America’s Venice

RALPH WALDO EMERSON SEEMS TO BE THE ONLY U.S. CITIZEN WHO HASN’T FALLEN UNDER THE CITY’S SPELL.

 

What could be more different than Venice and an American city? One pretends to represent the continued existence of the past. The other pretends to represent the ideal of progress, of the future. In their separate ways both are illusions, but no matter. The relationship of the Old and the New Worlds is not simple. It is like that of the sexes: Opposites may repel, but often they attract. Thus there are towns named and emulating Venice across America.

 
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Getting Right With Robert E. Lee

How to know the unknowable man

In 1905, on a visit to Richmond, the noted man of letters Henry James was struck by the sight of the equestrian statue of Robert E. Lee high atop its pedestal overlooking Monument Avenue.Read more »

The Man Who Invented Manhattan

Fewer than half of O. Henry’s short stories actually take place in New York, but we still see the city through his eyes

For most of this century, and often against the starkest evidence, New York City has persisted in seeing itself as “Baghdad on the Subway,” an Arabian Nights swirl of color, motion, tough characters with soft hearts, soft characters with sturdy hearts, tinsel, tears, and laughter. This is largely O. Henry’s doing.Read more »

The Hub Of The Solar System

The author walks us through literary Boston at its zenith. But Boston being what it is, we also come across the Revolution, ward politics, and the great fire.

Like three Bostonians out of four, I live on a site that was originally underwater. My house is on River Street, an alleyway that was built for stables at the bottom of Beacon Hill in the middle of the nineteenth century. Until my wife, twenty years ago, redesigned the carriage house we live in, no humans had resided there. Out of the back of the house we see the spire of the Church of the Advent, a late-nineteenth-century Gothic-revival creation that has the best music, and the highest Episcopal service, in Boston.Read more »

A Tiffany Gift

Breakfast, Lunch, and Dinner for 150 Years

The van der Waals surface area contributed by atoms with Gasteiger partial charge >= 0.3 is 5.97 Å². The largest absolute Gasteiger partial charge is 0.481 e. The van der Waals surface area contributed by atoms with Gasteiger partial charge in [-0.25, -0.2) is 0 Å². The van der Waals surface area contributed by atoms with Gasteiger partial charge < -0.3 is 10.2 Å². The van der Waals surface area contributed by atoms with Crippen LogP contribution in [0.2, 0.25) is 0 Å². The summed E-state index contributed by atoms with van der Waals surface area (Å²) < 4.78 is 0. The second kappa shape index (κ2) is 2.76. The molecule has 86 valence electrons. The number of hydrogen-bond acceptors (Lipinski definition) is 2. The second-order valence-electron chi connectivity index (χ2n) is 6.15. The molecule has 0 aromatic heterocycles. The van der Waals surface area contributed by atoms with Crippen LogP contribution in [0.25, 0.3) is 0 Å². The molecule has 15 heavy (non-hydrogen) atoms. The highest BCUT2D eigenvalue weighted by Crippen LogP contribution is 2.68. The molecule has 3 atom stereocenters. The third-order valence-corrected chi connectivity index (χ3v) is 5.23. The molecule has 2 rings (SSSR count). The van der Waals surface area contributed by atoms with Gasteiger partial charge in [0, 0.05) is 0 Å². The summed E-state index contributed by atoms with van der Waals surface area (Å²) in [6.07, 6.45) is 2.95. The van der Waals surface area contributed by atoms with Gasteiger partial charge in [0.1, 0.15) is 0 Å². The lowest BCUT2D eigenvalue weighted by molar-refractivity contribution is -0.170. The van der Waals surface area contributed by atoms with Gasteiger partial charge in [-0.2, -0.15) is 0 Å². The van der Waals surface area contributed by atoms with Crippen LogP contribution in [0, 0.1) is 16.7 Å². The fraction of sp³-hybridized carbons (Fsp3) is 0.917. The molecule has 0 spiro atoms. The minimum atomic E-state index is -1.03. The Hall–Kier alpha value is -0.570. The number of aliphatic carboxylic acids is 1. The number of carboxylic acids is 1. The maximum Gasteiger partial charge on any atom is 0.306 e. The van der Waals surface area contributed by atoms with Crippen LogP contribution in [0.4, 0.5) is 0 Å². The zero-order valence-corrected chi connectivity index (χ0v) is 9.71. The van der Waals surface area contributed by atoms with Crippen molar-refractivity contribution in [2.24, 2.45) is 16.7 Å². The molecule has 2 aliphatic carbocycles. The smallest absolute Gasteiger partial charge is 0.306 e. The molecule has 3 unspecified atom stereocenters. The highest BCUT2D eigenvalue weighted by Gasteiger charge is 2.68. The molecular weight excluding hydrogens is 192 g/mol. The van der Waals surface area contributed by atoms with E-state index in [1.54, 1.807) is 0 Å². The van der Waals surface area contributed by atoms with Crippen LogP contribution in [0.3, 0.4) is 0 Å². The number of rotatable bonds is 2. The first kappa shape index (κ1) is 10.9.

SINCE NEW YORK CITY IS WHERE, AT ONE TIME OR ANOTHER, MOST OF THE MONEY IN THE COUNTRY tends to migrate, it is not surprising that it seems to have almost as many jewelry stores as it does restaurants. Of these many are excellent, and a few—Cartier, Harry Winston, Van Cleef & Arpels—are grand by any standards. But only one of them has lodged itself in the national consciousness as being something beyond a purveyor of luxury goods. Read more »

Traveling With A Sense Of History

From Fort Ticonderoga to the Plaza Hotel, from Appomattox Courthouse to Bugsy Siegel’s weird rose garden in Las Vegas, the present-day scene is enriched by knowledge of the American past

To grow up in New England is to grow up with an inescapable sense of history, a heritage that a New Englander carries with him wherever he goes. Read more »

A Sargent Portrait

It took half a century for his critics to see his subjects as clearly as he did; but today he stands as America’s preeminent portraitist

John Singer Sargent, in common with Holbein and Van Dyck, was an international painter of portraits who did his major work in England. It was in his studio in London’s Tite Street, during the 1880s and 1890s and in this century up to 1907, when he abandoned what he derisively called “paughtraits,” that he re-created on canvas the world of the AngloAmerican upper classes. His success was as great as that of his two predecessors, but his posthumous reputation has had a bumpier time. Read more »

Our Neighbor Mark Twain

The years the famous writer spent in their town were magic to a young boy and his sister.

A year after our arrival in Redding, Connecticut, Mark Twain came there to live. Everybody in town had watched the building of his great house on a wide, more or less level plain, which, on our side of it, rose above a cliff that ran along Knob Crook Brook and its lovely glen. His land had been the sheep pasture of my Great-greatgrandfather Banks and was approached by an ancient stone bridge over the brook and below a steep road that no horse cared to climb.Read more »

William James Finds His Vocation

One of America s truly great men—scientist, philosopher, and literary genius—forged his character in the throes of adversity

THE YEAR IS 1890 and the place Cambridge, Massachusetts. On one of the streets leading northeast along the Harvard Yard a man in early middle age—he is, in fact, fortyeight years old, of slight build and medium height but vigorous motion—is walking with a pair of students, boy and girl, who have followed him out of his class in experimental psychology. His face is bearded and his eyes bright blue, and his features reflect the rapidity of his thought. He is William James, the scientist and philosopher.Read more »

Fear Of The City 1783 To 1983

The city has been a lure for millions, but most of the great American minds have been appalled by its excesses. Here an eminent observer, who knows firsthand the city’s threat, surveys the subject.

EVERY THURSDAY , when I leave my apartment in a vast housing complex on Columbus Avenue to conduct a university seminar on the American city, I reflect on a double life—mine. Most of the people I pass on my way to the subway look as imprisoned by the city as my parents and relatives used to look in the Brooklyn ghetto where I spent my first twenty years. Yet no matter where else I have traveled and taught, I always seem to return to streets and scenes like those on New York’s Upper West Side. Read more »